With the fishing industry in a deep, downward spiral, a fish packing plant on the Gloucester waterfront is shutting down, leaving a longtime workforce, largely female, high and dry in the docks.
That scenario, the focal point of a theatrical work by Gloucester playwright Israel Horovitz, could easily be playing out on the docks today, with Gloucester’s groundfishermen facing unprecedented limit cuts of up to 77 percent in Gulf of Maine cod for the new fishing year that begins May 1. Yet it was written by Horovitz in 1986, when his “North Shore Fish” made its world premiere at the Gloucester Stage Company.
This summer, art will once again imitate life, when – with the fishing industry again in crisis — Horovitz’s “North Shore Fish” will be played out at Gloucester Stage amid a season that also includes the classic “Driving Miss Daisy.” (see more coverage and full schedule, Page 9).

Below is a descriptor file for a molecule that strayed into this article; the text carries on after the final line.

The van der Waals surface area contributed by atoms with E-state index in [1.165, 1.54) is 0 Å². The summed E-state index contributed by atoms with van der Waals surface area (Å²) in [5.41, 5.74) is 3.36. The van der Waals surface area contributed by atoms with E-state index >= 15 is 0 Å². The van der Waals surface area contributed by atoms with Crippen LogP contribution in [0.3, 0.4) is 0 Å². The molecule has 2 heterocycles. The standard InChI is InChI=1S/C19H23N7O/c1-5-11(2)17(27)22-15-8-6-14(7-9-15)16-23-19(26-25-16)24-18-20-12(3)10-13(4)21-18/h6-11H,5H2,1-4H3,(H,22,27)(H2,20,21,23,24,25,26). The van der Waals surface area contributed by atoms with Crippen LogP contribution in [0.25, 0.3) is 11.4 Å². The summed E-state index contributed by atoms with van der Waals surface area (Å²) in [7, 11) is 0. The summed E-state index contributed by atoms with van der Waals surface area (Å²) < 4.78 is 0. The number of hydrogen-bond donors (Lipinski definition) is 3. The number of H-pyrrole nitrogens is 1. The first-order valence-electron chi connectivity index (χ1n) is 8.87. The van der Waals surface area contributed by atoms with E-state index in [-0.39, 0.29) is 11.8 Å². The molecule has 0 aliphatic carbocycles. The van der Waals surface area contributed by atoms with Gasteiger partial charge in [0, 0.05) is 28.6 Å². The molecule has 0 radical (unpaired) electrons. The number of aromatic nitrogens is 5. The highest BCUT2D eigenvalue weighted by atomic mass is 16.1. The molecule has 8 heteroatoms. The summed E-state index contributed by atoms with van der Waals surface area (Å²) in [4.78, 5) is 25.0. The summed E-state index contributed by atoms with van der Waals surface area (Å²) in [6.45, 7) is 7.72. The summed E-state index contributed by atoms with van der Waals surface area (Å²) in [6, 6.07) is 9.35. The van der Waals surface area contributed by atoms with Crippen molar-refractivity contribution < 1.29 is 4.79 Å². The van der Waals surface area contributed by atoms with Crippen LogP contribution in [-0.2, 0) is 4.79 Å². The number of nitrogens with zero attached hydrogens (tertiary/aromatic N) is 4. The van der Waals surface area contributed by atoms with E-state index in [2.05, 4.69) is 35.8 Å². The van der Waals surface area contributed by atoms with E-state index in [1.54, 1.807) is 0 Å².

“It’s as Gloucester as Gloucester gets,” Gloucester Stage Artistic Director Eric Engel said of “North Shore Fish,” which will run over the course of three weeks from July 18 through Aug. 4. “It doesn’t – and couldn’t — get anymore Gloucester than this.”
Yet while Engel recognizes the social and economic relevance of the piece, he concedes that wasn’t the primary reason for choosing to present it this year — literally debuting 2 1/2 months into what many expected to be a dire season for commercial groundfishing and fresh cod being landed on Gloucester’s Inner Harbor.
“I chose it primarily because I think it is a really terrific play,” said Engel, who also serves as manager/director of Harvard University’s Sanders Theater/Memorial Hall in Cambridge. “The fact that is about what it is about is a bonus.
“It’s the piece from (Horovitz’s) cannon of work that’s deserving or revival,” Engel added, “and that’s what we’re looking to do — all the while presenting a work that is timely and relevant as well.”